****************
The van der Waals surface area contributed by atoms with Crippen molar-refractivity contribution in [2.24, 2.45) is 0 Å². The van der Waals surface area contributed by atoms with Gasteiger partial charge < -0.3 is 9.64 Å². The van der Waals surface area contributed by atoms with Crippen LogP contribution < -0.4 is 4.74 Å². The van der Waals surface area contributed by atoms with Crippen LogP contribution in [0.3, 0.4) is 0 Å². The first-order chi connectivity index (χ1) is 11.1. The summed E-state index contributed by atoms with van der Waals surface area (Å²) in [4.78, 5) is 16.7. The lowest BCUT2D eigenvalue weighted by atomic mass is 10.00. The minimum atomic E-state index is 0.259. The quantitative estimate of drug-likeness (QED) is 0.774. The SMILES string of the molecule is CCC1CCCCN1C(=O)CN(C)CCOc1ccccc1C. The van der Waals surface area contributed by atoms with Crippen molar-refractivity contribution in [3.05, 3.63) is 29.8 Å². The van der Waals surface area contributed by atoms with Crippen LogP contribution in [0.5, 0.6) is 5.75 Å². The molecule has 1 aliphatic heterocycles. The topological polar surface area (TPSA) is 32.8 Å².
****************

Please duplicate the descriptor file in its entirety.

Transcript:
The van der Waals surface area contributed by atoms with Crippen molar-refractivity contribution in [2.24, 2.45) is 0 Å². The van der Waals surface area contributed by atoms with Gasteiger partial charge < -0.3 is 9.64 Å². The van der Waals surface area contributed by atoms with Crippen LogP contribution < -0.4 is 4.74 Å². The van der Waals surface area contributed by atoms with Crippen LogP contribution in [0.3, 0.4) is 0 Å². The first-order chi connectivity index (χ1) is 11.1. The summed E-state index contributed by atoms with van der Waals surface area (Å²) in [4.78, 5) is 16.7. The lowest BCUT2D eigenvalue weighted by atomic mass is 10.00. The minimum atomic E-state index is 0.259. The quantitative estimate of drug-likeness (QED) is 0.774. The SMILES string of the molecule is CCC1CCCCN1C(=O)CN(C)CCOc1ccccc1C. The van der Waals surface area contributed by atoms with Crippen molar-refractivity contribution in [3.05, 3.63) is 29.8 Å². The van der Waals surface area contributed by atoms with Crippen LogP contribution in [0.5, 0.6) is 5.75 Å². The molecule has 1 aliphatic heterocycles. The topological polar surface area (TPSA) is 32.8 Å².